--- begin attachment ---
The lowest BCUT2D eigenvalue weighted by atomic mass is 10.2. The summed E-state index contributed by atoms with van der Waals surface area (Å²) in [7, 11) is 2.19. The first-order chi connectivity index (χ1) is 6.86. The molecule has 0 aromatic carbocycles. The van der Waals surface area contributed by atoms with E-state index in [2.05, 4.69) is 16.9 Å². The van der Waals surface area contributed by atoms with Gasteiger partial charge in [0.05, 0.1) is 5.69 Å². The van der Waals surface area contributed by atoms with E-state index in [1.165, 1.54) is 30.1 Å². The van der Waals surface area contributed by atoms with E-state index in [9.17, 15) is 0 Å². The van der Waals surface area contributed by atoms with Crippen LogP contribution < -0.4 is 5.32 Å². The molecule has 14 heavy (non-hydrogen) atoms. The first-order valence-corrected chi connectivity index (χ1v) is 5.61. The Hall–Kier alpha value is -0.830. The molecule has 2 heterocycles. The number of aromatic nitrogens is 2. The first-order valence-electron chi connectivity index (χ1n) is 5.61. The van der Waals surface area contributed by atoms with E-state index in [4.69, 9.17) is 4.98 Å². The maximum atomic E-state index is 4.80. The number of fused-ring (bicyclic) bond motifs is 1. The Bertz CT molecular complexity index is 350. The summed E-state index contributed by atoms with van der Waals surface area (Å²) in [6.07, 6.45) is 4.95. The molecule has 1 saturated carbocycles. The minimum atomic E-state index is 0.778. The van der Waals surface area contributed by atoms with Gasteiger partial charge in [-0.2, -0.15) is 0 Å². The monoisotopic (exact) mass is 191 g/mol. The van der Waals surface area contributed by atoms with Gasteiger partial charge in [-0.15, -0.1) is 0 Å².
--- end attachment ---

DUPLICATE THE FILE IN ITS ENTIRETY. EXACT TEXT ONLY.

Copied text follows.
The lowest BCUT2D eigenvalue weighted by atomic mass is 10.2. The summed E-state index contributed by atoms with van der Waals surface area (Å²) in [7, 11) is 2.19. The first-order chi connectivity index (χ1) is 6.86. The molecule has 0 aromatic carbocycles. The van der Waals surface area contributed by atoms with E-state index in [2.05, 4.69) is 16.9 Å². The van der Waals surface area contributed by atoms with Gasteiger partial charge in [0.05, 0.1) is 5.69 Å². The van der Waals surface area contributed by atoms with E-state index in [1.165, 1.54) is 30.1 Å². The van der Waals surface area contributed by atoms with E-state index in [9.17, 15) is 0 Å². The van der Waals surface area contributed by atoms with Crippen LogP contribution < -0.4 is 5.32 Å². The molecule has 14 heavy (non-hydrogen) atoms. The first-order valence-corrected chi connectivity index (χ1v) is 5.61. The Hall–Kier alpha value is -0.830. The molecule has 2 heterocycles. The number of aromatic nitrogens is 2. The first-order valence-electron chi connectivity index (χ1n) is 5.61. The van der Waals surface area contributed by atoms with E-state index in [4.69, 9.17) is 4.98 Å². The maximum atomic E-state index is 4.80. The number of fused-ring (bicyclic) bond motifs is 1. The Bertz CT molecular complexity index is 350. The summed E-state index contributed by atoms with van der Waals surface area (Å²) in [6.07, 6.45) is 4.95. The molecule has 1 saturated carbocycles. The minimum atomic E-state index is 0.778. The van der Waals surface area contributed by atoms with Gasteiger partial charge in [-0.2, -0.15) is 0 Å². The monoisotopic (exact) mass is 191 g/mol. The van der Waals surface area contributed by atoms with Gasteiger partial charge in [-0.15, -0.1) is 0 Å².